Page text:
What comes to mind when you think of going to the theatre? It might be dazzling lights, a show-stopping dance break, or the plush velvet seats of a Broadway house. Maybe it’s a more intimate setting, with a smaller space and cast. Regardless, you probably do not imagine yourself sitting alone on your couch, watching a performance on Zoom.
Your thoughts were probably missing another important thing too. Diversity in American theatre has been absent and craved since its inception, in casts, crews, creative teams, and even in audiences. The traditional experience of theatre required modernization for a long time, and now the pandemic, along with the context of social justice movements, is forcing these changes.
Today, the COVID-19 crisis is presenting American theatre-makers with an opportunity—a chance to reinvent the theatre in a way that expands audiences, better reflects what audiences need, and adapts to the societal and political tensions engulfing the nation. It is a chance to align theatre with what we want it to be, and make it irrefutably relevant to the modern world. For an industry that prides itself on being progressive, pushing the boundaries is long overdue. The tragedy of the pandemic can be the catalyst to building a more exciting, equitable, representative, inclusive, and ultimately stronger theatre industry.
The pandemic has made it impossible to present most conventional forms of theatre, and the ensuing national shutdowns have had great economic and social consequences on the industry. Broadway theatres in New York will remain closed until at least January 3, and West End theatres in London are also unlikely to reopen this year. Many shows, from Disney’s Frozen to Beetlejuice, have announced that they are not coming back in their original form or are closing for good. Due to government and industry health and safety guidelines, theatre in general is at a standstill—it is unclear when or how it will return.
However, necessity is the mother of invention. Never before has theatre had more reason to evolve and expand its scope. The industry is already showing its resilience: despite the challenges, artists have found new outlets for expression and ways to showcase their creativity. Digital play readings, micro-plays (often put on in tiny spaces to small audiences, unconstrained by conventional large-scale planning), and full-blown Zoom productions have emerged as safe ways to create, perform, and experience theatre. Newly branded “audio theatre” is another novel way to tell stories. Artists record the text and sounds of a play and turn them into podcasts, radio shows, or CDs so audiences can listen to theatre adaptations anywhere.
Some local theatres, like The Weathervane Theater in Whitefield, New Hampshire, have even attempted to put on scaled-down, socially distanced performances or outdoor productions. This serves to remind people what theatre was like pre-pandemic, but is not translatable as a widespread model.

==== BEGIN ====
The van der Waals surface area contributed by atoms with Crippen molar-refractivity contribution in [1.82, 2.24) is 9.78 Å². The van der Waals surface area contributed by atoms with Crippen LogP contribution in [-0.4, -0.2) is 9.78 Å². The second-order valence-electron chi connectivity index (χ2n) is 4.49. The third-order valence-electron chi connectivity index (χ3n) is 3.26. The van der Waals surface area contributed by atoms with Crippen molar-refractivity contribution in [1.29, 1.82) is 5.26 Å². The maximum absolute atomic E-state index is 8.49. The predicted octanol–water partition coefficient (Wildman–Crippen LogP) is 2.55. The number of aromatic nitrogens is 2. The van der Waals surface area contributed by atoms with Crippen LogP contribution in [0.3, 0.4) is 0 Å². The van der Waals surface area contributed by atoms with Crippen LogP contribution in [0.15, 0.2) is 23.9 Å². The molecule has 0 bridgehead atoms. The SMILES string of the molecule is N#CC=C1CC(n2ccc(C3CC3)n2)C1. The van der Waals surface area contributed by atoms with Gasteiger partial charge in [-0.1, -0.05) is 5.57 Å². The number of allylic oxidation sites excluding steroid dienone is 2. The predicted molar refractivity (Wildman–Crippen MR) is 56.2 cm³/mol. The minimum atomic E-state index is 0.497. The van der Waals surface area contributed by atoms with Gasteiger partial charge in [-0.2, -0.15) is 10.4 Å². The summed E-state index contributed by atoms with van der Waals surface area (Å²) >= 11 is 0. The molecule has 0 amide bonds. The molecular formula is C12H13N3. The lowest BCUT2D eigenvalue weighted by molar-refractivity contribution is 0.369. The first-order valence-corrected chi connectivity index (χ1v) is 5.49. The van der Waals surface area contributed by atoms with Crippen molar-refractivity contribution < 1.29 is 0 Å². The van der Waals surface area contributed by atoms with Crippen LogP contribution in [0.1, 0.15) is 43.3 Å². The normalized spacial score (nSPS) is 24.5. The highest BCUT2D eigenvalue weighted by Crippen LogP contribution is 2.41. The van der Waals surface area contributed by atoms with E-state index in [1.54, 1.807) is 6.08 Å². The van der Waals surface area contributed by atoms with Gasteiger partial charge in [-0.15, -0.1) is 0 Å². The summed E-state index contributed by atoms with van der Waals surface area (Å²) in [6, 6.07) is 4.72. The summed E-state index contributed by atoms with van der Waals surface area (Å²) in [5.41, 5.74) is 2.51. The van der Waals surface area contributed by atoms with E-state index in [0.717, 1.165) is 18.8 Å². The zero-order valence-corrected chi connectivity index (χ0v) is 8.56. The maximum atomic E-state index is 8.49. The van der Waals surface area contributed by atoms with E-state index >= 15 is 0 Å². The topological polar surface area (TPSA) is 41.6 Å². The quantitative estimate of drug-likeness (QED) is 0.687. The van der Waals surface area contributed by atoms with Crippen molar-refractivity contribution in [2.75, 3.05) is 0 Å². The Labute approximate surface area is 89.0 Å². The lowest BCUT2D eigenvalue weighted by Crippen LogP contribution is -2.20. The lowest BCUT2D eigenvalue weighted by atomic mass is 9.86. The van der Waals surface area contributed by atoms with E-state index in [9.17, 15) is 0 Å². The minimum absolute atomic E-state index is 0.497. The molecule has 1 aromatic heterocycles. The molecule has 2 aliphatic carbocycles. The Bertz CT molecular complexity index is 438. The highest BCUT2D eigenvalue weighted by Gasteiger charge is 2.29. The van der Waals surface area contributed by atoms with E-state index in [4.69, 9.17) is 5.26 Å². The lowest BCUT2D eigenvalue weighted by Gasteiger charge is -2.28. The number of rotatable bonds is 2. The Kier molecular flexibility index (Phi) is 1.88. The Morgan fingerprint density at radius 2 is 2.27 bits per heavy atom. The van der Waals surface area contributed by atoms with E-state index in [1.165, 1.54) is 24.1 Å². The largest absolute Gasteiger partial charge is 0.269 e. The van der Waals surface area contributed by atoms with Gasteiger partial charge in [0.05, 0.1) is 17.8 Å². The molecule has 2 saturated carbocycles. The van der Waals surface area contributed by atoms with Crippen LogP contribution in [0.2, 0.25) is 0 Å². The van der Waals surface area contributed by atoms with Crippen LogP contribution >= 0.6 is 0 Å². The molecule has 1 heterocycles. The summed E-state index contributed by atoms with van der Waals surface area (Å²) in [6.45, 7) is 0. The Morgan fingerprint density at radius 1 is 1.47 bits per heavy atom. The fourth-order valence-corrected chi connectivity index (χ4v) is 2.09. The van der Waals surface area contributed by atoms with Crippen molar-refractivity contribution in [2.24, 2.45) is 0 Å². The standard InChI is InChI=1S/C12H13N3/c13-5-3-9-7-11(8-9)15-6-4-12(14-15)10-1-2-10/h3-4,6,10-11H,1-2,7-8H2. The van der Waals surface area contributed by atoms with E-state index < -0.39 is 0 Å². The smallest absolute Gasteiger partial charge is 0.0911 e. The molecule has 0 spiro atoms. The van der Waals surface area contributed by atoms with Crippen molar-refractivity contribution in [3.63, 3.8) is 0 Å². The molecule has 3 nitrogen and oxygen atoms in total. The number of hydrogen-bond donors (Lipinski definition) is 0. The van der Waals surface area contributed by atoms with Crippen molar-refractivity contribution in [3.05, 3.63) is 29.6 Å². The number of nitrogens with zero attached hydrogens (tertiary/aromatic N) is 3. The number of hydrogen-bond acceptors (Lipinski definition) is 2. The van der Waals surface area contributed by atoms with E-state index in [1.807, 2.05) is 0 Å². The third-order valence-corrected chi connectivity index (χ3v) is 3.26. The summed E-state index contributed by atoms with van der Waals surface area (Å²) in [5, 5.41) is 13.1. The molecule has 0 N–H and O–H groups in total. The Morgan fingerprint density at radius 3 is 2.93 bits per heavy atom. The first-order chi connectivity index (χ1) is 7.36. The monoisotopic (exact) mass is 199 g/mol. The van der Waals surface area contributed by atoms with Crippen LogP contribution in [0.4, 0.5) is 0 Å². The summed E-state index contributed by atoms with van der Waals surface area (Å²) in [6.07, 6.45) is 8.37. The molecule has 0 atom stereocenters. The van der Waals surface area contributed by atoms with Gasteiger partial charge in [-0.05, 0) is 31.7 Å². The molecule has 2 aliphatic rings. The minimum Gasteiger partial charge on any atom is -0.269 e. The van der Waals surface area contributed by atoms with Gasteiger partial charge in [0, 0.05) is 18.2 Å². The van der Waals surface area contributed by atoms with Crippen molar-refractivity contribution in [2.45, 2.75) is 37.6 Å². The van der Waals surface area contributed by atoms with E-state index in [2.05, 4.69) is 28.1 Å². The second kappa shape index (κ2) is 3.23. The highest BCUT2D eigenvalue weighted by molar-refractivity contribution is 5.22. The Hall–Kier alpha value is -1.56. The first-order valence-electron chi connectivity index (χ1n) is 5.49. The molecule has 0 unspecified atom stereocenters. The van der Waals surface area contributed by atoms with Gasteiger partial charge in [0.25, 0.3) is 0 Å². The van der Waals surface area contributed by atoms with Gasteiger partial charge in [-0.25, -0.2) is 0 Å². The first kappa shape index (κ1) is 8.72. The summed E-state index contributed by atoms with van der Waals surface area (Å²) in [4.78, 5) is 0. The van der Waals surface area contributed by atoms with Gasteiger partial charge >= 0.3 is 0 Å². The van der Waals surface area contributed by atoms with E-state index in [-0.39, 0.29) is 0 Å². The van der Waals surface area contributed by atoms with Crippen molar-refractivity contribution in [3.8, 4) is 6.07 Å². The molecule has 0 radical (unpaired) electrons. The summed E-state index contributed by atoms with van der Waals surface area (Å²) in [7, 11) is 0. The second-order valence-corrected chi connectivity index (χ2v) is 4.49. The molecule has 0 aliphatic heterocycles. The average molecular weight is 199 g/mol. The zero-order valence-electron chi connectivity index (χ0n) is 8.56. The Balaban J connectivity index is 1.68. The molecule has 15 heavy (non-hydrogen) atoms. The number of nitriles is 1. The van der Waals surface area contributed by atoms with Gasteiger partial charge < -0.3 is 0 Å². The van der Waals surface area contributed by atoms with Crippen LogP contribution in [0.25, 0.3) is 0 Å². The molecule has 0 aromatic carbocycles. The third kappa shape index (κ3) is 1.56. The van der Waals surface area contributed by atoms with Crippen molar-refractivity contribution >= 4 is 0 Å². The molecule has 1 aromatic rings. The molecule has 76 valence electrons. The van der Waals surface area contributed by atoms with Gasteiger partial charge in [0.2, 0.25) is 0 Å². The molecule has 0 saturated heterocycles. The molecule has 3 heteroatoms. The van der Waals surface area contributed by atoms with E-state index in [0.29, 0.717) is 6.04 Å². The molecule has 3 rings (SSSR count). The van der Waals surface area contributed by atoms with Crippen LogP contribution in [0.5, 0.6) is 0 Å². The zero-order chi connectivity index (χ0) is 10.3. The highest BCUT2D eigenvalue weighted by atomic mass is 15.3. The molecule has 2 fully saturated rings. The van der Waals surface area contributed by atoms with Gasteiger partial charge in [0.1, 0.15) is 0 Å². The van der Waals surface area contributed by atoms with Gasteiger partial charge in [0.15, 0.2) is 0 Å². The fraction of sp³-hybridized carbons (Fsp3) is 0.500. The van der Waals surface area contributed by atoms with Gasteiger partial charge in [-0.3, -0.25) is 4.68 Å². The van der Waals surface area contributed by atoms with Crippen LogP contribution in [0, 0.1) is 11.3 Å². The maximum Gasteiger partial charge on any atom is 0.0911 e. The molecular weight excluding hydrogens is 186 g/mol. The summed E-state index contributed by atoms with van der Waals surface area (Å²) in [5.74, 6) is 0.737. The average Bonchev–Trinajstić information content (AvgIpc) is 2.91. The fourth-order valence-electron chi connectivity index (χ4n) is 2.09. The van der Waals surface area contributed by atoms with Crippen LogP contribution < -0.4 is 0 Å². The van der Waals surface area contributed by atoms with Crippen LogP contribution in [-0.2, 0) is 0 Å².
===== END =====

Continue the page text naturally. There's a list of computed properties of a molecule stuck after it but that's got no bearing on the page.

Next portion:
Not everyone appreciates these new forms of theatre, and some of the resistance comes from those who think that the definition of theatre is losing clarity. There are artists who argue that none of these hybrid creations are true theatre. They claim that adding these digital features only distracts from the live interaction and direct energy exchanged between a performer and the audience. These modern elements should be left to—and are meant for—film. Although some respond this way, many are adapting and accepting these newer forms.
Before COVID-19, theatre was already integrating more technology in the form of projection mapping, video systems, and computer-generations. This combination of technology and engineering with traditional theatre methods was revolutionizing the industry, adding new tools to an arsenal of stage makeup and special effects. Now, the industry has simply sped up the implementation of these features. The blurring of lines between live art and technology enhances the way we tell stories to provide a more immersive, stimulating experience that could bring a broader demographic to the theatre.
But digital tricks alone are not going to draw more people to the theatre. For as long as it has existed, American theatre has had a problem with affordability and inclusion. The stark demographic divide has been obvious in recent years, but nowhere more apparent than on Broadway. AmericanTheatre.org found that during the 2018–19 season, attendees paid an average of $146 per ticket. In the same season, theatregoers’ average household income was $261,000. The 2018 median household income in New York was around $1,200 per week, so tickets in that price range were not affordable for most families.